Every 3 to 4 months or sooner if the bristles get worn, the ADA recommends replacing toothbrushes. This is more concerning the bristles than the germs. The brush is not as effective at cleaning teeth, and it is time to replace when the bristles start to bend in different directions. If chewing is involved, it often the case that children’s toothbrushes wear out even more quickly. To coincide with each dental cleaning, it is a good idea to replace brushes. To replace the whole family’s brushes at the same time can also be a good practice. Today, we at Smile Reef would like to discuss the importance of changing the toothbrush and types of the toothbrush.
How Do I Protect My Toothbrush from Bacteria?
Recommendations on toothbrush care and storage are offered by the ADA and the Council on Scientific Affairs. Below are tips can extend the life of the brush and prevent harmful bacteria.
1) Use an upright position to store the brush. This helps promotes proper dry-time and gets the brush out of standing water faster.
2) Store brushes apart. Try to keep the bristles from touching to reduce contamination if you do store brushes together.
3) After brushing, rinse toothbrushes with tap water. You can remove any remaining toothpaste and debris doing so.
4) Avoid closed containers. The bacteria have the perfect environment to flourish when you keep the toothbrush covered.
Tips to Brush Kids Teeth
Brushing twice a day for 2 minutes each time is essential regardless of which brush you are using. From infants to teens, below are a few recommendations of toothbrushes that work well at all stages of children.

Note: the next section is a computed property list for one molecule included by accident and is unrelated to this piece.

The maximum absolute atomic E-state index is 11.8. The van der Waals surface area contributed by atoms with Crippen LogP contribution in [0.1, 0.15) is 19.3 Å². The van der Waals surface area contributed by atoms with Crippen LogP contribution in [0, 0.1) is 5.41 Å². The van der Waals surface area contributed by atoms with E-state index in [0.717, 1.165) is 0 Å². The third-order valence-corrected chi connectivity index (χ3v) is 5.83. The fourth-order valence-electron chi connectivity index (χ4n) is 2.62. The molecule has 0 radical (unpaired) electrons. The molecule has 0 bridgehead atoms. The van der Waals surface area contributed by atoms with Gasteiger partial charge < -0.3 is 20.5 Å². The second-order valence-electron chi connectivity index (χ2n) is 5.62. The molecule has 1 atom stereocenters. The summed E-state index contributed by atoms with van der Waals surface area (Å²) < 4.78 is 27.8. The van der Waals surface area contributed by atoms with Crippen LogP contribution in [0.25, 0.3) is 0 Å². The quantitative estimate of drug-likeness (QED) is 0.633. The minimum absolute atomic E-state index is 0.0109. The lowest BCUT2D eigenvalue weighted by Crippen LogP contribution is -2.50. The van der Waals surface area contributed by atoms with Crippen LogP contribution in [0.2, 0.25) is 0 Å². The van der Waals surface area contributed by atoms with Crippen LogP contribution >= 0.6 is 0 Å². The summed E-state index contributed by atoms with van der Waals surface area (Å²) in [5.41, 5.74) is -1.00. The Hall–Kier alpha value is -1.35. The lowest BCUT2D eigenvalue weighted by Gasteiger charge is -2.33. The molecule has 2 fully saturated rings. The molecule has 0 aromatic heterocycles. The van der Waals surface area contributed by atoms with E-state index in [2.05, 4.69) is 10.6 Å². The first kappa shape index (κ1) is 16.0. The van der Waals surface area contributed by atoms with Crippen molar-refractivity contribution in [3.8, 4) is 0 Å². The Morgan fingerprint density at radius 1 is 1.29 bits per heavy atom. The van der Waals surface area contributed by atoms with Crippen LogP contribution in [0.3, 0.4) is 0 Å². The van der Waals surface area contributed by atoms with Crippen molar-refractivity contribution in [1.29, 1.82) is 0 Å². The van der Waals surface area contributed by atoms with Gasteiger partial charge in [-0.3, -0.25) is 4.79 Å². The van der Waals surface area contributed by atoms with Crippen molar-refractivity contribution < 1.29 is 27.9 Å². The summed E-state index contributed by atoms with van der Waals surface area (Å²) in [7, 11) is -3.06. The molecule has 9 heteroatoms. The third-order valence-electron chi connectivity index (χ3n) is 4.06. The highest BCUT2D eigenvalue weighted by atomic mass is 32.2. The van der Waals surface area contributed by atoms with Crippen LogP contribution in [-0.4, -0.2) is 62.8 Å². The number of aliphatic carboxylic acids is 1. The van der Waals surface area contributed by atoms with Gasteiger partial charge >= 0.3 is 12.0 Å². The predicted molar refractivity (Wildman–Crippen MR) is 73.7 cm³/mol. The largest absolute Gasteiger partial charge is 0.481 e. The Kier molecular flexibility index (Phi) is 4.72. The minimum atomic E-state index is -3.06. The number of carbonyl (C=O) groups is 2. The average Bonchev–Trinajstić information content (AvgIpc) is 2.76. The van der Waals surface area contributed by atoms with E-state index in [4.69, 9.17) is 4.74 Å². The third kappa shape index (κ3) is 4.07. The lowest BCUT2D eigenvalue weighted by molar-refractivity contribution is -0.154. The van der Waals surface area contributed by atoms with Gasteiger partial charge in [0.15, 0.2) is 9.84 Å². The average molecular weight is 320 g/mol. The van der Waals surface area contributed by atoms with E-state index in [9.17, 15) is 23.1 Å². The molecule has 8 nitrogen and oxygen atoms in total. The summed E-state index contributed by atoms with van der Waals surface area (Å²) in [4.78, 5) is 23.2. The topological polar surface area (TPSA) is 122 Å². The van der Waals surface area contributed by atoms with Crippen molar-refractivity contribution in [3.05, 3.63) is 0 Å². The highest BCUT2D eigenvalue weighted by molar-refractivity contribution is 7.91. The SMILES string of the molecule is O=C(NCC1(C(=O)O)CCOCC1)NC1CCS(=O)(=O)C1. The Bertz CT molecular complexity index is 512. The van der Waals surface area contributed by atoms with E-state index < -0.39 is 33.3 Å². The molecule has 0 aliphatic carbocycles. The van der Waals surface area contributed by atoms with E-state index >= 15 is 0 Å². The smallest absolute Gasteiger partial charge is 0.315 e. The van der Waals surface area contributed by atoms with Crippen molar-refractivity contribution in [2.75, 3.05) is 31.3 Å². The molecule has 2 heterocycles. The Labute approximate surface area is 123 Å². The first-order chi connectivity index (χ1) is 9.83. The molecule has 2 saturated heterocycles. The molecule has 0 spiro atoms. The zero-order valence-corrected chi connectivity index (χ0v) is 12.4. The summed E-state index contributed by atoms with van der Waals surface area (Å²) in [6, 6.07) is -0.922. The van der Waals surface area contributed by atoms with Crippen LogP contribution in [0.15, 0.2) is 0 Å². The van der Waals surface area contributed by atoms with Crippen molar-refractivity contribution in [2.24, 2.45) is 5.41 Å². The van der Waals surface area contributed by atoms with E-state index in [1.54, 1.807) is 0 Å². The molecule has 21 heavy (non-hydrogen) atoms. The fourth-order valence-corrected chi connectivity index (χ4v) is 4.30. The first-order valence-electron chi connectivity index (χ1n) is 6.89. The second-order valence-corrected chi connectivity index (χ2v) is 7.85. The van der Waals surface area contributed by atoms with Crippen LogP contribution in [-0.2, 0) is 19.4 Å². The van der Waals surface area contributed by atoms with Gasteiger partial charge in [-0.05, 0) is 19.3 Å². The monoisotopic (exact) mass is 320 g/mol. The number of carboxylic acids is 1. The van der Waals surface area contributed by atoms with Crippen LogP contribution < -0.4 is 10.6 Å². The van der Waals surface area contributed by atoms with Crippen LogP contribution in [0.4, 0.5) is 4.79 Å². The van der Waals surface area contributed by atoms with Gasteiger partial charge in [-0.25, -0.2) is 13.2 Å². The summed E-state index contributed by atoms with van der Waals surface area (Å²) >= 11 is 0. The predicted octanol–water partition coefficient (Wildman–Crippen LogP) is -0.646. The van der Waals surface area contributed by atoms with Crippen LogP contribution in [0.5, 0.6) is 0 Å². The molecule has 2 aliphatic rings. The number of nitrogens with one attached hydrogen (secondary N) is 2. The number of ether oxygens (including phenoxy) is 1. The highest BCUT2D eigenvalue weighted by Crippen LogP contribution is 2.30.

Infants/Babies: To gently massage the baby’s gums is how they function, and most toothbrushes for babies are made of soft silicone. The Dr. Brown’s Finger Toothbrush and the Baby Banana are highly recommended. Gently massage and clean their child’s gums with the former and for kids to get used to holding a brush on their own is best with the latter. Be sure to invest in a toothbrush that is BPA free if choosing other brands.
Toddlers: Start incorporating a small, soft bristled brush, once a child’s teeth start coming in, usually beginning at 6-10 months of age. Get the little ones one with a wide handle that the child can hold onto and “brush” by themselves. Also, wide handles can also be used as a teether. If your child is extra fussy during teething, putting the brush in the fridge/freezer beforehand can help. You will need to help them brush but letting them also do it themselves starts the journey of taking ownership of caring for their teeth.
Ages 3+: You can transition to a regular manual/electric toothbrush, usually after age 3 when you feel your child is ready. It’s easier for kids to acclimate and transition to an electric toothbrush, there are multiple colors that kids enjoy, and the vibration/brushing strength isn’t as strong as other electric toothbrushes. Even if kids aren’t ready for the vibration, they can still use it manually and it is relatively thin/sleek.
Older Kids (Ages 7+): Though we recommend parents check in every so often to make sure they are doing a good job and not forgetting to floss, kids can generally clean their own teeth independently.